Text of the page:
Good morning to you all from the Sydney lockdown zone.
1. Sydney residents have been warned that the current coronavirus outbreak will get worse before it gets better. The city entered a two-week lockdown as of yesterday. “Given how contagious this strain of the virus is, we do anticipate that in the next few days, case numbers are likely to increase even beyond what we have seen [on Sunday],” Premier Gladys Berejiklian said.
2. Jury’s out on whether the lockdown will stick to the two weeks. NSW’s chief health officer Kerry Chant “may be sufficient”, provided people kept getting tested and “we all take this very seriously”. The list of exposure sites continues to grow: check it out here.
⚠️PUBLIC HEALTH ALERT – TRANSPORT ROUTES AND VENUES⚠️
NSW Health has been notified of new transport routes and venues of concern associated with confirmed cases of COVID-19. pic.twitter.com/g2vzfmcz6M
— NSW Health (@NSWHealth) June 27, 2021
3. Concern is developing over whether the outbreak of the Delta strain could go national. “We’re basically having a cross-country seeding event, that’s as simple as that,” said AMA vice president Dr Chris Moy. Victoria recorded no new cases this morning, while Darwin is facing day two of its 48-hour snap lockdown after an outbreak in a gold mine.
4. Australia’s COVID-19 vaccination rates are significantly below the level at which the public might support the easing of some border restrictions. 60% of respondents to a University of Melbourne study said unrestricted travel should be permitted once full vaccination rates reach nearly 80%, the AFR reports. “Our study reveals Australians are willing to open international borders, and Australia needs a road map to safely participate in relations with the globe while minimising COVID-19 health risks,” lead author Esperanza Vera-Toscano said.
5. Victorian Premier Daniel Andrews is back on the job today, almost 16 weeks after he badly injured his back in a fall. He posted a video to social media yesterday explaining in greater detail what happened to him, while taking a swipe at the “gutter politics” surrounding his accident.
Before I come back to work tomorrow, I thought I would share what happened. In my own words. pic.twitter.com/RkJcvPTYyu
— Dan Andrews (@DanielAndrewsMP) June 27, 2021
6. The labour market appears as if it is running out of steam after a roaring recovery saw job vacancies boom. Job ads, typically a forward indicator of employment growth, are up more than 45% on pre-pandemic levels, Indeed figures show. However, vacancy numbers have made no progress whatsoever in the last month, suggesting that there is little room to go higher as lockdowns begin to bite again.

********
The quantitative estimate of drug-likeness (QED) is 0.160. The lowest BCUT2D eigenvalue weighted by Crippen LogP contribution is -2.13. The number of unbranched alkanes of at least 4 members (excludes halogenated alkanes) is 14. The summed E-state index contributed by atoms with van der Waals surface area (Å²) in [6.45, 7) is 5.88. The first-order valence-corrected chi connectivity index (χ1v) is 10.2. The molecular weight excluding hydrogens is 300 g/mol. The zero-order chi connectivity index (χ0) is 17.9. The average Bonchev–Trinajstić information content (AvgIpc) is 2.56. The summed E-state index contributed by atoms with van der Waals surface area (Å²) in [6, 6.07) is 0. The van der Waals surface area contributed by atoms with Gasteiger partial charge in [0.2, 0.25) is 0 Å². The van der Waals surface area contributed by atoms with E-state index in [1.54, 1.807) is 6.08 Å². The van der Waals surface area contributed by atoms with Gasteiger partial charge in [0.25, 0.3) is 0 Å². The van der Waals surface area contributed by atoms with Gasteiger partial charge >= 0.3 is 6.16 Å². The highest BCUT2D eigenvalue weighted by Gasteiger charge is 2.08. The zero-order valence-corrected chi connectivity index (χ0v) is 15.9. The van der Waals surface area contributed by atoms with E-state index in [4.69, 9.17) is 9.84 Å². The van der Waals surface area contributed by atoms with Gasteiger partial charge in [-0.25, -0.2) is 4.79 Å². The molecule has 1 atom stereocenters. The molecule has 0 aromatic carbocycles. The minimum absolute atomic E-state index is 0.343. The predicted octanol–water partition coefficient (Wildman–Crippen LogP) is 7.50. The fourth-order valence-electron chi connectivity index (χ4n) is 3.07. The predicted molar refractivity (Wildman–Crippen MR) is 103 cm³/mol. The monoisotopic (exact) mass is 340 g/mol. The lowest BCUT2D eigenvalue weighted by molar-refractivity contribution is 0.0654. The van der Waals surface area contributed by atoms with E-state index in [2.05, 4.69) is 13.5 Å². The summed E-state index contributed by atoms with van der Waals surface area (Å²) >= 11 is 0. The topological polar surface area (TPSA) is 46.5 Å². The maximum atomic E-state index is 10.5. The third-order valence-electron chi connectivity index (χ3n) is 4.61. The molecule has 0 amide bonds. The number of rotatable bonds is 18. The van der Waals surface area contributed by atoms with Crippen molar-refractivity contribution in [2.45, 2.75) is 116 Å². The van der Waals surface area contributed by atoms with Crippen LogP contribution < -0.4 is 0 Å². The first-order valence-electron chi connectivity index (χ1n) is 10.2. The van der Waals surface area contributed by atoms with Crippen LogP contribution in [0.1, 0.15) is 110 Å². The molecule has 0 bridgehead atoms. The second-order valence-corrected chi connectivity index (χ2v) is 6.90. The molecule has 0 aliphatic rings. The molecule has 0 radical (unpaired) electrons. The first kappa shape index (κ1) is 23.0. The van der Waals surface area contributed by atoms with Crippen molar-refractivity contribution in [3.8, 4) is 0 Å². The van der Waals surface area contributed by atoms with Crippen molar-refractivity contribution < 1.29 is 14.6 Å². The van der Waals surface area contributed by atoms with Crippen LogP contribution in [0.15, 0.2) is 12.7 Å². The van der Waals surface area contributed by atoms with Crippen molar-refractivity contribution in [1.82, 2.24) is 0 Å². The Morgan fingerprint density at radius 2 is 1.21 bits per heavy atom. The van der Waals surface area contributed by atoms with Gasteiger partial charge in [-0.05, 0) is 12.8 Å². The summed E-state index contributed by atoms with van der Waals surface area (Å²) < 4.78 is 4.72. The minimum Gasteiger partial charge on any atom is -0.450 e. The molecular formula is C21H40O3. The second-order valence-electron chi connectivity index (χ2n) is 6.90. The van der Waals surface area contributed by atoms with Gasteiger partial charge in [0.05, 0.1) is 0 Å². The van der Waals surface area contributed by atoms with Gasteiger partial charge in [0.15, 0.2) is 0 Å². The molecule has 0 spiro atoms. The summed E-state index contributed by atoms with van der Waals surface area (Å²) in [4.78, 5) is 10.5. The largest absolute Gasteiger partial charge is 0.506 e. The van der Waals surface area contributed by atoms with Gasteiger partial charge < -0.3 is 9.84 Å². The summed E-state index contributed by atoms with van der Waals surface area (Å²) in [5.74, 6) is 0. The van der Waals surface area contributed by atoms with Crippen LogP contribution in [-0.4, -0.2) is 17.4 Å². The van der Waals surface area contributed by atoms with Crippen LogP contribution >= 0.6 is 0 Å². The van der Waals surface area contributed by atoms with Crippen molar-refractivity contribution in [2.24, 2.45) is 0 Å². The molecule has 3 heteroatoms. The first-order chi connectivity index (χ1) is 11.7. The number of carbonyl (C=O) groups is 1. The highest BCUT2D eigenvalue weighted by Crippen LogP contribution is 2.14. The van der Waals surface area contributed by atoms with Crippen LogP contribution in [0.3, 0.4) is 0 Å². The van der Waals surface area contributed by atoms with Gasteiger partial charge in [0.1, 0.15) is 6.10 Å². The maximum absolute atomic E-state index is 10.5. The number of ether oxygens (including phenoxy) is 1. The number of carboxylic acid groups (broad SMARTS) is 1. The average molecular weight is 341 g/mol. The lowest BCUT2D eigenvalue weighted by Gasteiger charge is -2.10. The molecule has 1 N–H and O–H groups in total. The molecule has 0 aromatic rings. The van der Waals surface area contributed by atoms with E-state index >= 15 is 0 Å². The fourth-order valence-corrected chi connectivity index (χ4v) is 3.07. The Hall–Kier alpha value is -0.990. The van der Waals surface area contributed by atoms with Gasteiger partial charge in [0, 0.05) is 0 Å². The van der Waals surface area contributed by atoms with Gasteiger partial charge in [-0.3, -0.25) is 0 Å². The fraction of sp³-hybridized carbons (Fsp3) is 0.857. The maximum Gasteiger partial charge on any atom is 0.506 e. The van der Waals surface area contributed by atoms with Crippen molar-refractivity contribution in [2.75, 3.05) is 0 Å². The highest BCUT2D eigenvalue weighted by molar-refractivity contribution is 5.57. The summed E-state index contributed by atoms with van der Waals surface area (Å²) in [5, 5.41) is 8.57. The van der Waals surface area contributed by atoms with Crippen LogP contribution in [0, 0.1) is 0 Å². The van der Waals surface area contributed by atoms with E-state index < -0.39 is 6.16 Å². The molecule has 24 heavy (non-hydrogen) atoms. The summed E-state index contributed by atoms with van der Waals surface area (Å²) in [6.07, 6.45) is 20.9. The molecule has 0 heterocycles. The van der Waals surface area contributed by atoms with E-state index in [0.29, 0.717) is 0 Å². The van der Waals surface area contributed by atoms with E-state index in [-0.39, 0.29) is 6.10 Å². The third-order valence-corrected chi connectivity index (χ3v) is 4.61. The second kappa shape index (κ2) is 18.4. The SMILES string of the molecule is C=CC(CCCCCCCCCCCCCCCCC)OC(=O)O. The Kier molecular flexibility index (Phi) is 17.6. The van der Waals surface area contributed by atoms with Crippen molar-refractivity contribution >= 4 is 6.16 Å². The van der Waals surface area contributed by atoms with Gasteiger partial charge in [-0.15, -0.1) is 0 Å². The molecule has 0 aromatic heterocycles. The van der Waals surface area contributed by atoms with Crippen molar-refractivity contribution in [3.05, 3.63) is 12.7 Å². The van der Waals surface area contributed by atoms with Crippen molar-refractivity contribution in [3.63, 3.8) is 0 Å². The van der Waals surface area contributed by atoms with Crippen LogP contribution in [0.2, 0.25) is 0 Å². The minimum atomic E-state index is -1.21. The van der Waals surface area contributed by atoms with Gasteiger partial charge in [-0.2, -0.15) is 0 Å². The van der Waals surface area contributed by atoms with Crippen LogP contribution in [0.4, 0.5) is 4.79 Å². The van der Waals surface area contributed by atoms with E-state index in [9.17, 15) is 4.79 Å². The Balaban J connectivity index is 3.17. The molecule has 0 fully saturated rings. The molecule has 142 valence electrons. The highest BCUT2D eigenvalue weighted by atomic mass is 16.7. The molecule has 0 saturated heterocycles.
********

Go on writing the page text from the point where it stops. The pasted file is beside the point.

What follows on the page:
7. Meanwhile, one in four Australian businesses say they’re struggling to find suitable staff to fill job vacancies, according to newly-released ABS data. The survey of business conditions points to increased wage pressures that could lead to faster growth than that projected by the RBA. The central bank is forecasting wages growth to be 2% by June 2022, but Commonwealth Bank economists suggest it could hit 2.7% by the end of next year.
8. A landmark Senate inquiry has made 15 recommendations it hopes will make platform work safer and fairer for those participating in Australia’s gig economy. Regulators should crack down on “practices that incentivise unsafe behaviour”, the report states. Coalition members of the Senate Select Committee on Job Security opposed the interim report, calling it “partisan propaganda”.
9. More than 99% of those hospitalised for COVID-19 in the US are unvaccinated, the Associated Press reported. Fully vaccinated people accounted for 0.8% of COVID-19 deaths in May. It’s certainly a good sign for vaccination. Experts are urging Americans to get vaccinated as the more transmissible Delta variant spreads.
10. International, but relevant to what we’ve been seeing locally: Gen Z investors are taking more risks, picking up bad investing habits in the hunt to get rich quick, a Barclays survey has found. They trade often, take bigger risks and track their portfolios closely – habits criticised by investing experts. At the same time, so-called ‘finfluencers’ are sharing stock and investment strategy tips for fast, high returns.
Not much to disagree with here!
When I look at Australia from the US, I see an insular nation that has turned its back on its own | Jason Wilson https://t.co/1IUWMKDmQE
— Guardian Australia (@GuardianAus) June 27, 2021